Kaiser Family Foundation/CNN Working-Class Whites Poll
Section 2: Race versus Class
The survey reveals some differences between working-class whites and their black and Hispanic counterparts in some experiences and attitudes:
- Compared with working-class blacks and Hispanics, working-class whites are less likely to see their lack of a college degree as a barrier. Half (51 percent) say their life would be no different if they had a 4-year college degree, while about three-quarters of working-class blacks (73 percent) and Hispanics (74 percent) believe having a degree would make their lives better (Exhibit 2.1).
- Whites without college degrees differ from their black and Hispanic counterparts in their employment and housing situations. Among those of working age, just 14 percent of whites without college degrees are un- or under-employed, compared with 31 percent of working-class blacks and 22 percent of working-class Hispanics (Exhibit 2.2). Further, two-thirds (67 percent) of working-class whites say they are homeowners (including those who say they’re paying off a mortgage), about double the 32 percent of working-class blacks and 36 percent of working-class Hispanics who say they own homes (Exhibit 2.3).
- Whites without college degrees are less optimistic about their children’s future than their black and Hispanic counterparts; 23 percent expect their children to have a better standard of living than their own, compared with 36 percent of working-class blacks and 48 percent of working-class Hispanics (Exhibit 2.4).
- Attitudes towards immigration and trade differ by race within the working-class. Nearly half (47 percent) of working-class whites see immigrants as a burden on our country, while majorities of working-class blacks (57 percent) and Hispanics (74 percent) say they strengthen the country (Exhibit 2.5). On international trade, working-class whites (69 percent) are almost twice as likely as working-class blacks (37 percent) and Hispanics (37 percent) to think that trade agreements with other countries have cost the U.S. jobs (Exhibit 2.6).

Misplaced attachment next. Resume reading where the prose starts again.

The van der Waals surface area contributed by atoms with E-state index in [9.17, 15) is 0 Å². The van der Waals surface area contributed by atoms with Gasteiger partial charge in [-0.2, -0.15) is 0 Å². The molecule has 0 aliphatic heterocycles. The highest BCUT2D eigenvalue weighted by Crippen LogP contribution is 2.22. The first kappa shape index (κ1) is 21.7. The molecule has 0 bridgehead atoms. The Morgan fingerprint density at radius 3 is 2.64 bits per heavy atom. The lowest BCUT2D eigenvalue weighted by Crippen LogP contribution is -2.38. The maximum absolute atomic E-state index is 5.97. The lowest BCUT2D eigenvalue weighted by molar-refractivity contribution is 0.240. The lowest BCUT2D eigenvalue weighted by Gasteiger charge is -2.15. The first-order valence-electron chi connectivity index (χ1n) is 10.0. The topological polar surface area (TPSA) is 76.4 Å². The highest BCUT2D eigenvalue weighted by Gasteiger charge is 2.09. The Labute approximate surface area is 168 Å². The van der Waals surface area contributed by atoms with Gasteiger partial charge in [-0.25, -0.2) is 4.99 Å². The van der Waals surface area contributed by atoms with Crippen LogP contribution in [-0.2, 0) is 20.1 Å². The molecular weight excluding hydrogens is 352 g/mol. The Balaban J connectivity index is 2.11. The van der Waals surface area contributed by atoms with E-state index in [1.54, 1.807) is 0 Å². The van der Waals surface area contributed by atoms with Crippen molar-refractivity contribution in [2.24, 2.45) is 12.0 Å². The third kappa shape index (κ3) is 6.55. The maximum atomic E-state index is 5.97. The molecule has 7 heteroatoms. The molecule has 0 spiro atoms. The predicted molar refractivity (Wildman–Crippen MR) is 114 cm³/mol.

- Some of these differences are driven by partisanship; working-class whites are much more likely than working-class blacks or Hispanics to identify as Republicans (34 percent versus 3 percent and 11 percent, respectively), and much less likely to identify as Democrats (22 percent versus 63 percent and 42 percent) (Exhibit 2.7).
However, it also reveals many ways in which these three groups report similar attitudes and experiences:
- Majorities of working-class whites (53 percent), blacks (74 percent), and Hispanics (61 percent) say the government doesn’t do enough to help “people like you,” while most college-educated whites (60 percent) say it does about the right amount (Exhibit 2.8).
- Majorities of working-class people across racial lines say it’s becoming harder for people like them to get ahead financially, find good jobs, own a home or have a secure retirement (though working-class blacks are less likely than whites to say it’s gotten harder to afford health care or get a good education) (Exhibit 2.9).
- Many working-class whites, blacks, and Hispanics report making various sacrifices in the past year to make ends meet. About half of whites and Hispanics in this group, and two-thirds of blacks say they’ve taken on an extra job or worked extra hours, and nearly as many say they’ve postponed medical or dental care. About four in ten working-class whites and blacks (along with a quarter of Hispanics) say they’ve unexpectedly taken money out of long-term savings, and about 3 in 10 in each group say they’ve increased their credit card debt. One notable difference: working-class blacks stand out as more likely than either whites or Hispanics in saying that they’ve borrowed money from friends or family in the past year (Exhibit 2.10).
- Still, the vast majority of working-class whites, blacks, and Hispanics, say they feel happy and optimistic about how things are going in their own lives (Exhibit 2.11).